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Brexit was the elephant in the room as Philip Hammond presented his Budget

Fiscal activism underpinned by a resilient and sound economy was the main message of this Budget. In recent months it became clear the budget deficit had turned the corner and was on a credible improving trend. The Chancellor has taken advantage of this not to pay down debt and achieve a balanced budget sooner, but […]

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Fiscal activism underpinned by a resilient and sound economy was the main message of this Budget. In recent months it became clear the budget deficit had turned the corner and was on a credible improving trend. The Chancellor has taken advantage of this not to pay down debt and achieve a balanced budget sooner, but rather opt for what he called a balanced approach to the public finances. This means spending more, not raising net taxes and instead allowing the budget deficit to persist, albeit at low levels. This fiscal year the budget deficit is 1.2% of GDP and is projected to be 0.8% by 2023/24.

Despite this, the Budget was trying to be all things to all people, and heavily interventionist, with 86 new tax and spending measures.

The Budget confirmed a sizeable net £103.5 billion fiscal boost over the six fiscal years from 2018/19 to 2023/24. Of this, £98.5 billion was increased spending, the vast bulk being the previously announced boost to NHS spending. For four of the six fiscal years, net tax cuts were announced, and these will be particularly large next year at £4.2 billion, led by an increase in personal tax allowances.

The Chancellor stressed a “Double Deal Dividend” but was unable – probably because of the ongoing negotiations – to focus on saying whether there will be any Brexit Dividend. Brexit was the elephant in the room. Of course, it is not just Brexit, but what you do when you leave the EU that is key and that will help deliver this dividend.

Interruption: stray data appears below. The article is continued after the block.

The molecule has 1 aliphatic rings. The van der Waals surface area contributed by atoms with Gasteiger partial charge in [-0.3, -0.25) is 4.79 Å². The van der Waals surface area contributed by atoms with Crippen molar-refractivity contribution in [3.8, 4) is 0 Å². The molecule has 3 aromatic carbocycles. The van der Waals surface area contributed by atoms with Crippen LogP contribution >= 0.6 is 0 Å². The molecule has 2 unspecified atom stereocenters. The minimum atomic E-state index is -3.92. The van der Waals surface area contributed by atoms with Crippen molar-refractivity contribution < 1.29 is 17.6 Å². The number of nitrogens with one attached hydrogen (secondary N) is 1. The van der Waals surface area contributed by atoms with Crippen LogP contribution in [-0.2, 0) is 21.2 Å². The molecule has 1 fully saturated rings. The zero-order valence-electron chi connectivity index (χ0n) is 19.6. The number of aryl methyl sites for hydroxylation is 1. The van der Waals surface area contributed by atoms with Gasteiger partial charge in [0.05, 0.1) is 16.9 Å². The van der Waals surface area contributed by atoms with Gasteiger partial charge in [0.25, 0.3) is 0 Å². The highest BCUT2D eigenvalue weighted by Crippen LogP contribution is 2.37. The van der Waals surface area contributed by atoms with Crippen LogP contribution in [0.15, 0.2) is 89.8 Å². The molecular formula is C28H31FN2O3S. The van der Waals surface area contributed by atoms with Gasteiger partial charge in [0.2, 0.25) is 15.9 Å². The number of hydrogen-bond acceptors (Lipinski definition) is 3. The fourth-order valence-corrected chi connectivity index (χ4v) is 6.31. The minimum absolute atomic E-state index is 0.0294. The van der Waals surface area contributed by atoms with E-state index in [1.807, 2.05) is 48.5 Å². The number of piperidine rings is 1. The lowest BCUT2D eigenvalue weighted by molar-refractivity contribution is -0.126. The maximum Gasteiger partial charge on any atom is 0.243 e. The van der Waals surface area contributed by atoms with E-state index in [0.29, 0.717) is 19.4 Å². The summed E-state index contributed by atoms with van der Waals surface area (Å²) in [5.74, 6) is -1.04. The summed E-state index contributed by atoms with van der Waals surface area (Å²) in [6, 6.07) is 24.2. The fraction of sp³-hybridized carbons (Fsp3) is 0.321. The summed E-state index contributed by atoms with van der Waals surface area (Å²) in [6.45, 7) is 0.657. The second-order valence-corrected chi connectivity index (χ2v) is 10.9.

I agree with the idea of a Deal Dividend in that once there is clarity about what lies ahead then this will trigger a rebound in investment. Uncertainty over the last two years is likely to have dented or delayed investment plans. The Double Deal, as the Chancellor called it, is that he is keeping back some fiscal fire power in case he needed to act and boost demand in the event of a No Deal. But it is the Brexit Dividend – including how to spend domestically the sizeable sums we send to the EU, as well as delivering a pro-growth economic agenda – that is key.

The economy has suffered from a lack of demand. But it also needs a supply side agenda too and the Chancellor was right to acknowledge this. Given this, the economic and fiscal numbers were credible.

The good news is that the budget numbers are on an improving trend. As long as the market believes the projections are credible, and borrowing rates stay low, then the current economic environment provides a powerful dynamic in which the budget deficit can fall further, as it did post-war when public debt plummeted from 240 per cent of GDP. Last year’s debt of 85.2 per cent of GDP was a peacetime high and is projected today to fall to 74.1% by 2022/23.

This Budget was partially aimed at showing austerity is over. The trouble is, there is no clear definition of this, but you tend to know it when you see it. For many, it will mean an end of the squeeze on departmental budgets – and we will have to wait until next year’s Comprehensive Spending Review to see what will happen, particularly to the previously non-ring-fenced areas.

While I am an advocate of fiscal activism, the reality is that the UK needs to save in good times to be able to spend in bad. It did not do this and the financial crisis blew the fiscal numbers off course. Not only did austerity restrain demand at a time when the economy needed it, but also the government then missed the opportunity to borrow at record low rates to fund necessary infrastructure. Now, one could argue tax cuts should be high on the agenda, hence it is welcome that personal tax allowances were raised from next year.

Ending austerity should not mean unlimited public spending. There clearly needs to be ongoing reform, including regional wage policies. Ending austerity should not mean keeping taxes high to fund spending. It also does not mean sacrificing capital spending to fund current expenditure. Thankfully the Budget showed both a desire to avoid further tax hikes, an aim for cuts and to protect capital spending plans.